The child of humor can — and will — find something to laugh about in any situation, and he won’t stop until you’re laughing too — especially if things are deep, dark and serious. You’ve read his stuff, right? Here’s a CAT-scan slice of how his demented mind works: He seriously wanted to give our kids the middle names “Danger” and “Trouble.” That way, all their lives, when faced with tough, even grave times, they could stiffen their spines, twist a crooked smile, and say, “Danger? Danger’s my middle name!” or, “Trouble? My middle name is Trouble, mister!”

His mom and I overruled him, and sometimes we’re sorry about that. The kids say it anyway, so he really won, didn’t he?

He studies history constantly — ancient, modern, and as-it’s-happening, and he examines it on a global, societal and very personal level. He points out that for the first 80-percent of world history, life on earth was dominated by weird, icky, sometimes toxic pond scum — then adds, “That’s still the case today in a lotta places, only the pond scum wears Armani suits.” I know of two times his life was saved by remembering Napoleon’s quote, “Never interrupt your enemy when he’s making a mistake.” In the here-and-now, he often stops me when my steam valve is about to blow, and gently, firmly reminds me, “Baby, we’re writing our history today — How do you want it to read?” Every true redhead needs a John Connor around, I think.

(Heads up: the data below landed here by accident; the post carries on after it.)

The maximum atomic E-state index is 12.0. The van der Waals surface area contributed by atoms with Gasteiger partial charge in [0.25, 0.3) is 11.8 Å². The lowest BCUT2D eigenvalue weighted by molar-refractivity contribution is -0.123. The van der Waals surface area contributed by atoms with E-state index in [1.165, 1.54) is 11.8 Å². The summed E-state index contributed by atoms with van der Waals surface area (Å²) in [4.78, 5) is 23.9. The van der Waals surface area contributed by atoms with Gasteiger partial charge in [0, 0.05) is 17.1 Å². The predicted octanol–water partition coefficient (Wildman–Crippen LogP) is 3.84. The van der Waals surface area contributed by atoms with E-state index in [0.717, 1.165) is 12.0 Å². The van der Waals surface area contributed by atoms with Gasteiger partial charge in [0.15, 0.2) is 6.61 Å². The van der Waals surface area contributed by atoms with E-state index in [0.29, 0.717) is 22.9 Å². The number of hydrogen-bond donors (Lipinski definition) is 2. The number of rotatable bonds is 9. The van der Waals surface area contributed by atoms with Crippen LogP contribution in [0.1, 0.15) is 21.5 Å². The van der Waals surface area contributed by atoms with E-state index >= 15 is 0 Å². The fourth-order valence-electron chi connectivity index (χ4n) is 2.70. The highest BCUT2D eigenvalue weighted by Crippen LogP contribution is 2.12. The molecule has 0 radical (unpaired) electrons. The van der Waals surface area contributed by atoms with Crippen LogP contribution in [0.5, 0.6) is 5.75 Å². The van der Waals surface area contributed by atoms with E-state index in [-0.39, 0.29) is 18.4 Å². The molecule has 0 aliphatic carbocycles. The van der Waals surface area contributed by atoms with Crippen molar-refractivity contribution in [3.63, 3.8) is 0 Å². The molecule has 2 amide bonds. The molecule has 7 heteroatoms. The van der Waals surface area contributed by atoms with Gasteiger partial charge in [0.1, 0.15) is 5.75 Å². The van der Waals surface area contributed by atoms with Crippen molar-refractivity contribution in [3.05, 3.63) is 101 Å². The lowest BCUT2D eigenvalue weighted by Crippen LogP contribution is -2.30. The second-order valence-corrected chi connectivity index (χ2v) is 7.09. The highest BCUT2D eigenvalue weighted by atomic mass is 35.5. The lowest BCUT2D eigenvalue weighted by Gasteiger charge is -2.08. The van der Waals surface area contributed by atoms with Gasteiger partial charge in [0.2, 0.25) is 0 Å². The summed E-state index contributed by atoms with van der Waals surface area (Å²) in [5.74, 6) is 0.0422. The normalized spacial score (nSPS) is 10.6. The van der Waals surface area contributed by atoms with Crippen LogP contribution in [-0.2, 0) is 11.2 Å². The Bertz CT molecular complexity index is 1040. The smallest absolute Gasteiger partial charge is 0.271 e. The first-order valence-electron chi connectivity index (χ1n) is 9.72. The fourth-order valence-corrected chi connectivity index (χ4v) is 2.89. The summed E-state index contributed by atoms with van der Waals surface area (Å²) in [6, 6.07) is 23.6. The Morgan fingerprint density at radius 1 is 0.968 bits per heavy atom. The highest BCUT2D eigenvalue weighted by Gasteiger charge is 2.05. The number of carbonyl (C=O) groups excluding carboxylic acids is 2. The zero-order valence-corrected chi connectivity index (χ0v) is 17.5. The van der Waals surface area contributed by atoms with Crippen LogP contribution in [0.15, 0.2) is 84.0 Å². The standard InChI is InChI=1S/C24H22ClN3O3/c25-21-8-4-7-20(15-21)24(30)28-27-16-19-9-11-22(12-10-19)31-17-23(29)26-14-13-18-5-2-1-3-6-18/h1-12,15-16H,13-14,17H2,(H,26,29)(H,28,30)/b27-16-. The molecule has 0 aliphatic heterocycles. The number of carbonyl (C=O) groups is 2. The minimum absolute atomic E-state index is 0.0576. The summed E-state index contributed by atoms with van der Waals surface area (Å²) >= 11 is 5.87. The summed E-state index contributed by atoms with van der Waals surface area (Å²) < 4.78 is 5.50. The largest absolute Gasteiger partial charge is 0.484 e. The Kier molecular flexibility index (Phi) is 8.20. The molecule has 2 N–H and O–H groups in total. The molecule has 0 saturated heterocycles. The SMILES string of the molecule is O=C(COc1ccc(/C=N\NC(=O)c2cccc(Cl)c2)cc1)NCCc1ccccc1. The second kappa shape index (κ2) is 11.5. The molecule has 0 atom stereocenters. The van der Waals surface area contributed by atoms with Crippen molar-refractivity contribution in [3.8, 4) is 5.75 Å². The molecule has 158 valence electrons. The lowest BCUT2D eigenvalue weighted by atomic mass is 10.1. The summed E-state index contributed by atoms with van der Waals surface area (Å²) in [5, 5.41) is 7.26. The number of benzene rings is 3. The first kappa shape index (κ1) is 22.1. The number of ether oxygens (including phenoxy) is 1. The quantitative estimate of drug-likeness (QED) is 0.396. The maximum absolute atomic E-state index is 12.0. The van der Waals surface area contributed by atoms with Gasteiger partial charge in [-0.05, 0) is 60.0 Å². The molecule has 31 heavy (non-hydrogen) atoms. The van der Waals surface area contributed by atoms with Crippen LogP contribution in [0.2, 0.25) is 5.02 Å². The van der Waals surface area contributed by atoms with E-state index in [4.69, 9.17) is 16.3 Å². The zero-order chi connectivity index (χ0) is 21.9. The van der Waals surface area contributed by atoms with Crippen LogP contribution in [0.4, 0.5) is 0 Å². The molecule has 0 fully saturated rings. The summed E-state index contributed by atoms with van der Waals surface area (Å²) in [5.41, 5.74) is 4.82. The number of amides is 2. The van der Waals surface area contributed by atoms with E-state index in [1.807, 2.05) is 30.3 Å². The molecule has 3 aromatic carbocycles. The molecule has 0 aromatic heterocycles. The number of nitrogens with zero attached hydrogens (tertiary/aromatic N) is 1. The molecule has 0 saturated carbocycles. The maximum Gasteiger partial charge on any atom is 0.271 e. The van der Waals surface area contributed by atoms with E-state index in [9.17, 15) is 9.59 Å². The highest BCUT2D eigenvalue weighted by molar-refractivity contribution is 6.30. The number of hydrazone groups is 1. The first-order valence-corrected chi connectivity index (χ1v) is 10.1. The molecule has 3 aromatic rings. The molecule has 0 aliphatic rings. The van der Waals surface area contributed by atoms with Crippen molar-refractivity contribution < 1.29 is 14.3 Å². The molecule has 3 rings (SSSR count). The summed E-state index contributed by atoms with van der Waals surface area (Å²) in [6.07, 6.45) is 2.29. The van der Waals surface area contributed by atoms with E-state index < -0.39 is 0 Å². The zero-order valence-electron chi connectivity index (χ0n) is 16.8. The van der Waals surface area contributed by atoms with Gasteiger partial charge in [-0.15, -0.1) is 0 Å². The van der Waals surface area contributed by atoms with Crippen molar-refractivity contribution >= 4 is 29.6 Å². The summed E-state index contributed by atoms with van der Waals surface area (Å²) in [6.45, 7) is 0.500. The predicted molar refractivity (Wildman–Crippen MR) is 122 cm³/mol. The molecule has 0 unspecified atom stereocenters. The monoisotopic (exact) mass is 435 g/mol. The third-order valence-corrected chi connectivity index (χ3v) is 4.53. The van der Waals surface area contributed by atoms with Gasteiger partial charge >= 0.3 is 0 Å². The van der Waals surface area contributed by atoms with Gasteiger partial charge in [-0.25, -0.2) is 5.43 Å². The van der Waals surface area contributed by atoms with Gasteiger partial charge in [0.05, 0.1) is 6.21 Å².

So — let’s say your mate is a selfdescribed shaved ape; an admitted “brutish Neanderthal” — but you know exactly where he stands in his head and heart, 24/7, and that’s right beside you; what his rules are; the duties he will always carry out, and the lines he will never, ever cross, regardless of cost or sacrifice; who honestly believes his ancestors are looking down on everything he does — and judging him as a man — and then, he can make you laugh?

What more could you ask? I’ll tell you. A hammering at the door, followed by a turn of the deadbolt, and a deep voice bellowing something like, “Baby! Don’t pay the ransom! I escaped from the killer Gypsies!” He cracks himself up, too. That’s my man.

Memsaab OUT